Rebuild Repeat

Rebuild Repeat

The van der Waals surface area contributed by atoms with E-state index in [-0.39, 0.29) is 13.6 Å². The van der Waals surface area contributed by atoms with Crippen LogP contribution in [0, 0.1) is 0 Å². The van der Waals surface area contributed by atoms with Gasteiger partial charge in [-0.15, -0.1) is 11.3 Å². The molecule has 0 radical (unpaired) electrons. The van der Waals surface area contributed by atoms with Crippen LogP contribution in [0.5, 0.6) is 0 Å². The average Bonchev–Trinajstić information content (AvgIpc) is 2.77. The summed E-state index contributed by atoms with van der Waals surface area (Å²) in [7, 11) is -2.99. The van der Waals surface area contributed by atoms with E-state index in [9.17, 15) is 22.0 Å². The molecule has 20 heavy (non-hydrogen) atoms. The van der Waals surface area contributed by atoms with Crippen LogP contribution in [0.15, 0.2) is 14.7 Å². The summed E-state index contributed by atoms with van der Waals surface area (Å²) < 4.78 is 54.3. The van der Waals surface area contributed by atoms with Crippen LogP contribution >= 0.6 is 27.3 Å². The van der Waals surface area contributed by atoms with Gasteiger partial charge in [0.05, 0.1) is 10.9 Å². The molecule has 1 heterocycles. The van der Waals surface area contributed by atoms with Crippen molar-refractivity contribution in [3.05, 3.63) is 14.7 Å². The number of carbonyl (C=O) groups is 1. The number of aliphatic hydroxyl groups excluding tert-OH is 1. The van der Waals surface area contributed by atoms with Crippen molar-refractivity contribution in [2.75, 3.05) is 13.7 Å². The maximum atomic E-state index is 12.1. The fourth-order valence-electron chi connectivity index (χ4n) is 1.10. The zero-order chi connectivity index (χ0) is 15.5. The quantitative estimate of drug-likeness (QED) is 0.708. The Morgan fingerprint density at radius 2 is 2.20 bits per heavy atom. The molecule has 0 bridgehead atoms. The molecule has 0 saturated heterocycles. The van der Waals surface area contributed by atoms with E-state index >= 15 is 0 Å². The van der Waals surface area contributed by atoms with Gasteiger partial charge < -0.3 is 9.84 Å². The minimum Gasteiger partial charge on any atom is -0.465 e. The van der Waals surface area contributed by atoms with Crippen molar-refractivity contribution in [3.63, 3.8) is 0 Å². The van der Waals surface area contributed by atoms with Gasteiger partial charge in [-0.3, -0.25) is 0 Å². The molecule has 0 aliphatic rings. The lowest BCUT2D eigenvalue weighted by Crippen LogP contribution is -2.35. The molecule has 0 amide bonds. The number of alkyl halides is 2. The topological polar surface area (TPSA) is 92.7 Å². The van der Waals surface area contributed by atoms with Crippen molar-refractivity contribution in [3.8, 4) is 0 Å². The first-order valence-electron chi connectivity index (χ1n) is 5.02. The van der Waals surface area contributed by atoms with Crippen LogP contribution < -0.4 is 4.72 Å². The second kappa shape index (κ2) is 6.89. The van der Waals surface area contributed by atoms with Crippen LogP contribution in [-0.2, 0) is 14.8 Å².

For their fourth studio album, Hockey Dad reinvented the way they write music. “We had to just let our guard down and go, ‘OK, let’s peel back a few layers and actually understand what we’re doing here and what songs we want to write,’” drummer Billy Fleming tells Apple Music. “Let the songs write themselves, in a weird way. If it’s a delicate song, let it be delicate.” Restraint isn’t a characteristic fans would have previously associated with the Windang duo, but it’s well and truly on display in piano closer “Dancing on the Other Hand”, the lounge-esque “Burning Sand” and the power-pop-flavoured “That’s on You”. The desire to explore new sounds was borne out of a simple resolve not to replicate the thrashy rock of their first three albums—although they did try, recording an entire LP’s worth of material before scrapping it. “We just started doing what we had always been doing,” explains Fleming. “We weren’t quite feeling it.” Salvation came in the shape of producer and former Sparkadia vocalist/guitarist Alex Burnett. “He flipped our whole songwriting process,” says Fleming. “[Previously] we would do the music first and lyrics were an afterthought. But he was like, ‘Sit here with an acoustic and actually focus on the lyrics first.’ Some of the best songs on the record were because of that.” “It was good for us to get that jolt and push in a different direction,” adds vocalist/guitarist Zach Stephenson, “and rebuild what we were trying to do.” Here, Fleming and Stephenson take Apple Music through Rebuild Repeat, track by track. “Base Camp” Billy Fleming: “That’s just a bit of a bop, like a little friendly introduction to the record. It was just a song title—Alex had written down some titles, and our challenge was to write something straight off the bat. ‘Base Camp’ is about always striving for more and attaining the goals that you really want to.” “Still Have Room” Zach Stephenson: “It’s about no matter how badly you can be treated by a person, you’ve always got this section in your heart and in your head of the time you spent with them. There’s always a little bit of room there for somebody, no matter how the relationship ends.” “Safety Pin” ZS: “That was another song title. I was thinking about this person being a literal safety pin, holding me together when shit starts to fall apart, and things are falling out of my pockets, and I need someone to coddle me and say it’s OK.” “Wreck & Ruin” ZS: “It's a nod to [Sydney band] Royal Headache—we used to cover Royal Headache when we first started. So this one felt like a bit of a throwback, but we fell in love with it straight away. It’s such a fun one to play.” “Burning Sand” ZS: “It’s another love song. This one’s a little more specific—it’s about my girlfriend, talking about walking our dog and walking down on the beach, and the sand’s bloody hot. It’s really just a nice, sweet love song for her. There are a few little Easter eggs in there for us.” “That’s on You” ZS: “That was the first song we worked on with Alex. I think I’d had an argument with [my landlord] two days before, so it was hot off the presses. I moved pretty quickly after that song was written.” BF: “You were pretty pissed off, but it’s such a nice song. It should have been a thrashy punk song but it just turned into this beautiful, spacious song with heaps of layers. I never would have expected that to come out of such angry lyrics.” “Seething” BF: “Alex came in; I think he was seething. And he was just like, ‘I’ve got the word: seething.’ And he was trying to get us revved up again. Trying to make us angry.” ZS: “He was the one who was pissed off during ‘Seething’. I think someone had done him dirty the day before. We just helped him figure the rest of that song out.” “Unhinged” ZS: “I had this image of a wayward man, a drifter, being taken in by a family, and getting back on his feet. I don’t know where it came from, but that was the story I was running with on that song.” “Backup Plan” ZS: “That’s a pretty correct assessment of my domestic fixing-things skills. That’s me tearing myself down. I can’t fix anything. I can’t deal with anything. That’s what that song’s all about.” BF: “It’s definitely accurate.” “Road Signs” BF: “It’s a very spacious song, and it felt really good to just rip it apart at the end and go heavy. It’s our first fade-out too, by the way.” ZS: “That one’s [about] the drive from Sydney Airport down to Wollongong at 11 at night or midnight after you’ve flown home or you’ve just done a show in Sydney. That dark, lonely National Park drive. It’s kind of an ode to that muscle memory on that drive, going down that every single night.” “Dancing on the Other Hand” ZS: “I had a demo for that as a full-band song with drums and everything. I might have just been showing everybody how it went on the piano. I think Alex was like, ‘Oh yeah, that’s it. Don’t do anything else. We’ll just do that.’ It’s kind of a sad, sooky song. I don’t remember what I was thinking about when I wrote it, but it’s a downer.”

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